On October 8, 1871, four decades after its founding, Chicago's destiny was rewritten "with a pen of fire." In this imaginative and penetrating study, originally published as American Apocalypse, Ross Miller considers the mythic proportions of the Great Chicago Fire as the city reshaped its own tragedy into an archetype of the modern struggle against adversity.
Miller argues that the mythologizing of emblematic events is a phenomenon first seen on a large scale after the Chicago fire. Amid myriad eyewitness and photographic accounts of the fire, a consideration of what had actually happened was quickly subordinated to a developing narrative that attempted to resolve the city's conflicted identity into a unity. Disaster was recast as opportunity, and a period that began with catastrophic destruction ended in the triumph of the World's Columbian Exposition. Within a generation of the fire, Chicago became home to a radical new architecture, a daring new realistic fiction, literary journalism, and the new scientific study of society.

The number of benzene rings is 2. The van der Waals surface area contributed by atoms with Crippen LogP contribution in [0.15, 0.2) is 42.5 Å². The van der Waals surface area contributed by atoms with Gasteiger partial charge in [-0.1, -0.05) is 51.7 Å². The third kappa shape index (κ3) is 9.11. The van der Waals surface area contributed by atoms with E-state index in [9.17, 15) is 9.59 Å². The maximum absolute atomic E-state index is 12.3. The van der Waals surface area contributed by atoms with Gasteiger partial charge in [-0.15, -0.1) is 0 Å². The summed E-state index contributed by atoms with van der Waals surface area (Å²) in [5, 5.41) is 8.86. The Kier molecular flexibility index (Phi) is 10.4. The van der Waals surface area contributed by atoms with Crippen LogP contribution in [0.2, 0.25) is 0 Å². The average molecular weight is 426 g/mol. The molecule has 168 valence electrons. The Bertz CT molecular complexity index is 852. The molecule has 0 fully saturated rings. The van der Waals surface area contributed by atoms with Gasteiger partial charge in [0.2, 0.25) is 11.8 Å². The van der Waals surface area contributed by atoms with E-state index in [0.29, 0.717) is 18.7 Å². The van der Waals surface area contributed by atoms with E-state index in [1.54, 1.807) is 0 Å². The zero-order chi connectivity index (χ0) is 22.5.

A very provocative essay on . . . those secular myths by which society understands itself. . . . A very thoughtful work that is particularly valuable in these times.